‘Cast Iron Charlie’ of Oregon is a seasoned expert

SPRINGFIELD, Ore. (AP) – Among the chaos of smells, goods, vendors and customers at the Picc-A-Dilly Flea Mart at the Lane Events Center on Sunday morning, there stood unassuming Chuck Wafford, 90, near his table by the entrance.

The table was set neatly with more than a dozen cast-iron pans and molds. Some were worth $20, and a few were worth more than $2,000. The best ones, in Wafford’s opinion, are Griswold cast iron.

He once sold a Griswold No. 1 skillet for $5,000.

“Griswold is the Cadillac of iron,” Wafford, of Springfield, said matter-of-factly. “My motto is they’re like rusty gold.”

Cast-iron pans and pots are a favorite for professional and amateur cooks. Unlike many modern kitchen appliances and tools, a cast-iron pan or pot will last indefinitely if taken care of properly.

Though cast iron pans are still manufactured, the older ones from companies such as Griswold and Wagner are considered the best and make valuable collectibles as well as useful cookware.

“It should be against the law to cook potatoes or chicken in anything but a cast iron,” joked Wafford, whose nickname is “Cast Iron Charlie.”

Wafford, co-author of a cast-iron reference guide called The Book of Griswold and Wagner, collects and sells cast iron to the public and has traveled the country to build his collection and knowledge. He’s at the Picc-A-Dilly market most every Sunday it’s open.

He said he began collecting cast iron in 1979 after his mother left him an incomplete set of pans.

“I needed a block smoke ring skillet,” Wafford said. “I couldn’t find it.”

He crisscrossed the country looking for that skillet, and developed a passion for cast iron along the way. He traveled to Erie, Pennsylvania, the home of Griswold Manufacturing before it went bust in 1957. He visited Scott’s Antique Market, a major antique show, in Atlanta.

Years later, he finally found that smoke ring skillet he’d set out for – on the Oregon Coast, of all places.

He said that just goes to show how rare items are often out of plain sight. One reason Wafford sells his wares at the Picc-A-Dilly is because once in a while he’ll find a good pan there among the many doodads and knickknacks.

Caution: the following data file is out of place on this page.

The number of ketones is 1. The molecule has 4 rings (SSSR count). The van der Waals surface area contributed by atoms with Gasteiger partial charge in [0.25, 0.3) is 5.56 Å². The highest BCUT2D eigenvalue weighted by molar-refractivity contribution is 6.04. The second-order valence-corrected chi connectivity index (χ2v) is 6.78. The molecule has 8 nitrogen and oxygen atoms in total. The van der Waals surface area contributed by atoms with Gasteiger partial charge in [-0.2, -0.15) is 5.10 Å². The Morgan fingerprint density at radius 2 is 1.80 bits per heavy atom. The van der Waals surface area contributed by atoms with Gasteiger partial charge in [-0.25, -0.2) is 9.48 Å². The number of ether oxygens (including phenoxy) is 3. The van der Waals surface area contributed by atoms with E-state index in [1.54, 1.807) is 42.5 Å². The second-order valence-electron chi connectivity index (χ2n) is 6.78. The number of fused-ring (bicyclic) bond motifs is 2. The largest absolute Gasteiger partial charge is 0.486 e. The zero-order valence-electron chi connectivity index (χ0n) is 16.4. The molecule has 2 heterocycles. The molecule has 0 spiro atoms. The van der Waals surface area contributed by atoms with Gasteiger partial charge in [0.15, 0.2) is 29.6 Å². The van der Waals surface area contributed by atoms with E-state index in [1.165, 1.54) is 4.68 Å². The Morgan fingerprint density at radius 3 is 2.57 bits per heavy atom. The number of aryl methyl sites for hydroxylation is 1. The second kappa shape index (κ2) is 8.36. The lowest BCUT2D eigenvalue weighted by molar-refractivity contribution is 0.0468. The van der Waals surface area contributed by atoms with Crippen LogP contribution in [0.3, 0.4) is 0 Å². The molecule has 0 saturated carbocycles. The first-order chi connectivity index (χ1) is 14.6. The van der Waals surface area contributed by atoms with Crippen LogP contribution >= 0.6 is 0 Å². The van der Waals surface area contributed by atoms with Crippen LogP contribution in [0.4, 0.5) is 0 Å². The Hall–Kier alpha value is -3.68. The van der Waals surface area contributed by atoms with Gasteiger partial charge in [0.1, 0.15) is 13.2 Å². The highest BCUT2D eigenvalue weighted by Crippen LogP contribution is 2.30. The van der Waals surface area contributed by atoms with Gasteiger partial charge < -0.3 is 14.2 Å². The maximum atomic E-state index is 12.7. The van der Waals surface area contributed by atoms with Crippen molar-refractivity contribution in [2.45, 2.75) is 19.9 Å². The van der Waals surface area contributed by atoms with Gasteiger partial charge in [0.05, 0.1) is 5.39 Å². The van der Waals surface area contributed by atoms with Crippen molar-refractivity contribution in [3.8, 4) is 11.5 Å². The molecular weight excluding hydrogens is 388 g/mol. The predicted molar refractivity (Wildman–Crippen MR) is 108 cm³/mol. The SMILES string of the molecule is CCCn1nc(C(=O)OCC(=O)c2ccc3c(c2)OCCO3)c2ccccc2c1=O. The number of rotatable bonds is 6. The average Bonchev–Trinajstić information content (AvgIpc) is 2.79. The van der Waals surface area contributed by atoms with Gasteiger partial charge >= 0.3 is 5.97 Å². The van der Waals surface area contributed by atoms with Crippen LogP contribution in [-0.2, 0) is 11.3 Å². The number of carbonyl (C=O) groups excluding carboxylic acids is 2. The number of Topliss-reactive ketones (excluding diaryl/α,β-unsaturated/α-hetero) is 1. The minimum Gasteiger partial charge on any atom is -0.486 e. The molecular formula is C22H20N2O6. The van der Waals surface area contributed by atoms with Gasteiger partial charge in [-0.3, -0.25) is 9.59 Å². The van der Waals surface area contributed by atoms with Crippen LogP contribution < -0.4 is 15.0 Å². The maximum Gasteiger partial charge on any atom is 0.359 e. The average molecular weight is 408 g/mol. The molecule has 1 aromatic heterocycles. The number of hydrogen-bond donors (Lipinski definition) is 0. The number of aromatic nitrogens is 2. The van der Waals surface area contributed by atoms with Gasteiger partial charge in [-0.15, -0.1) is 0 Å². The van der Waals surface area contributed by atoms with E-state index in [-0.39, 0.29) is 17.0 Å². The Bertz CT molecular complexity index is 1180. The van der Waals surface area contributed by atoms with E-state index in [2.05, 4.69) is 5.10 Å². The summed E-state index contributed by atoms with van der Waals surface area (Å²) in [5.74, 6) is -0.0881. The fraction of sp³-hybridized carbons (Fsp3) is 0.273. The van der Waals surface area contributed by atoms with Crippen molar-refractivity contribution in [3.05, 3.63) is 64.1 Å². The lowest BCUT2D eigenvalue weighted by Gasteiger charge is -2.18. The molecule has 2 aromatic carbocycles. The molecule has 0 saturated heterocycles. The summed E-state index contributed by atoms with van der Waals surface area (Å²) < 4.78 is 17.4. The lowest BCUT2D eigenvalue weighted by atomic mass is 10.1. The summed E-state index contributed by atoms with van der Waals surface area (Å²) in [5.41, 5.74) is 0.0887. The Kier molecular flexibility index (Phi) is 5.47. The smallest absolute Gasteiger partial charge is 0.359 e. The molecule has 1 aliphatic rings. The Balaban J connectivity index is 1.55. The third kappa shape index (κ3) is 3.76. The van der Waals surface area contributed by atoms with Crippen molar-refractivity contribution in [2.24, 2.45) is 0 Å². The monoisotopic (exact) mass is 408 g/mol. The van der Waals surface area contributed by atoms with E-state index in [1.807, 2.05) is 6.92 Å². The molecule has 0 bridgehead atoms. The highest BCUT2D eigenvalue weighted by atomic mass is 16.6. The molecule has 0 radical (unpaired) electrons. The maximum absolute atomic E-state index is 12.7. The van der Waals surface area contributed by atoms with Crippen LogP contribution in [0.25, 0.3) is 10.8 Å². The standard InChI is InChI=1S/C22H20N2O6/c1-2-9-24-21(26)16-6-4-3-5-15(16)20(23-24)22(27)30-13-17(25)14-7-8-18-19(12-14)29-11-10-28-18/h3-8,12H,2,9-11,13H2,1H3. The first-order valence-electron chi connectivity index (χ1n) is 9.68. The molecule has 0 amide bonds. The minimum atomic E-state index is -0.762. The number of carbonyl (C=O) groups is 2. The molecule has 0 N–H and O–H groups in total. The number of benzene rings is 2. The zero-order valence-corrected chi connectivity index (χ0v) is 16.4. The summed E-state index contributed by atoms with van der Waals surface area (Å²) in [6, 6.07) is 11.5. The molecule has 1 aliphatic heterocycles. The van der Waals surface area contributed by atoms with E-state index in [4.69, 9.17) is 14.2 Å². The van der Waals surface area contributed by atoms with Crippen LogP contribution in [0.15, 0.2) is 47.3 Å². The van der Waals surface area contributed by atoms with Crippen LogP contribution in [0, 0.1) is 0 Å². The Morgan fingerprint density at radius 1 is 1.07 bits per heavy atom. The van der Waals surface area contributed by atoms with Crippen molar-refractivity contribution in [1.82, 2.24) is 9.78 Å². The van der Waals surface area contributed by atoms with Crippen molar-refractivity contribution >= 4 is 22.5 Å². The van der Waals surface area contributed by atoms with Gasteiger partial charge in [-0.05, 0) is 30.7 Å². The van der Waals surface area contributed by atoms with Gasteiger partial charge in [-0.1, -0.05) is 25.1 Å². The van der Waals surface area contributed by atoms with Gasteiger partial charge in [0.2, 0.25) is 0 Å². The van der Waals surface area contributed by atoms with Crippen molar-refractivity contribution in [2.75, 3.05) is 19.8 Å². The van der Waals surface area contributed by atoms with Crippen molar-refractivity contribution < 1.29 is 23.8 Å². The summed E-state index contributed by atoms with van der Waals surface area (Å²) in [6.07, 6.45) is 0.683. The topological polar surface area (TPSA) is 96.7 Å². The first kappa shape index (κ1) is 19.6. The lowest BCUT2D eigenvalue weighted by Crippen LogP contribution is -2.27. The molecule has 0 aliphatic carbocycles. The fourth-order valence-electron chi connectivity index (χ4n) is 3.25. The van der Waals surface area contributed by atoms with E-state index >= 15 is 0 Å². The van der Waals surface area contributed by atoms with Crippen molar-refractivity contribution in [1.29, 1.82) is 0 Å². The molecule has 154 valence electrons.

Walterville resident Al Kephart, 60, was at Sunday’s flea market. He said he got his first piece of cast iron from Wafford about a year ago.

“He kept me coming back,” Kephart said. “Cast iron lasts forever and it’s easy to take care of and clean. We usually use it for breakfast. Bacon, potatoes, omelets.”

Kephart’s growing collection is almost all Griswold. He said he likes the variety of pans and their sheer durability and simplicity.

“They’re just as good now as a hundred years ago,” Kephart said. “With all the nonstick pans, I don’t know what I’m eating with my food, but you know exactly what you’re getting with iron.”

Kephart said he and his family have purchased several cast-iron pans as gifts for friend – one as a wedding present – and they’ll soon experiment with a Dutch oven.

“A lot of families pass their cast iron down. It’s one of those things that’s very collectible and usable,” said Kephart, who now goes “junking” at shops and markets for old cast iron. He’ll find old, dirty pans and molds that can be bought “for virtually nothing” and then restored with some work.

“It’s kind of fun,” he said.

Proper care for cast irons is one of the most important parts of owning one. They must be kept dry after use (to avoid rust) and cleaned carefully (Wafford said soap and water are fine, but not a lot of scrubbing).

Most important, they must be seasoned.

That doesn’t mean sprinkling some salt or cinnamon on the pan – rather, it’s using oil to create a flavorful and nonstick coating on the metal.

Most users wipe pans down in oil and then bake the cookware in the oven to help the seasoning set on the metal. That’s not quite good enough for Wafford, who said he submerges cast iron in a deep fryer full of boiling peanut or olive oil for an hour.

“Of course, it’s dangerous,” he said, adding that if people want a professional cleaning or seasoning of a pan, they should seek out an expert.

“Once you have one piece of cast iron, you can’t stop. I can prove it,” he said. “My motto is too much is not enough when you collect cast iron.”


Information from: The Register-Guard, http://www.registerguard.com

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AP-WF-01-12-15 2308GMT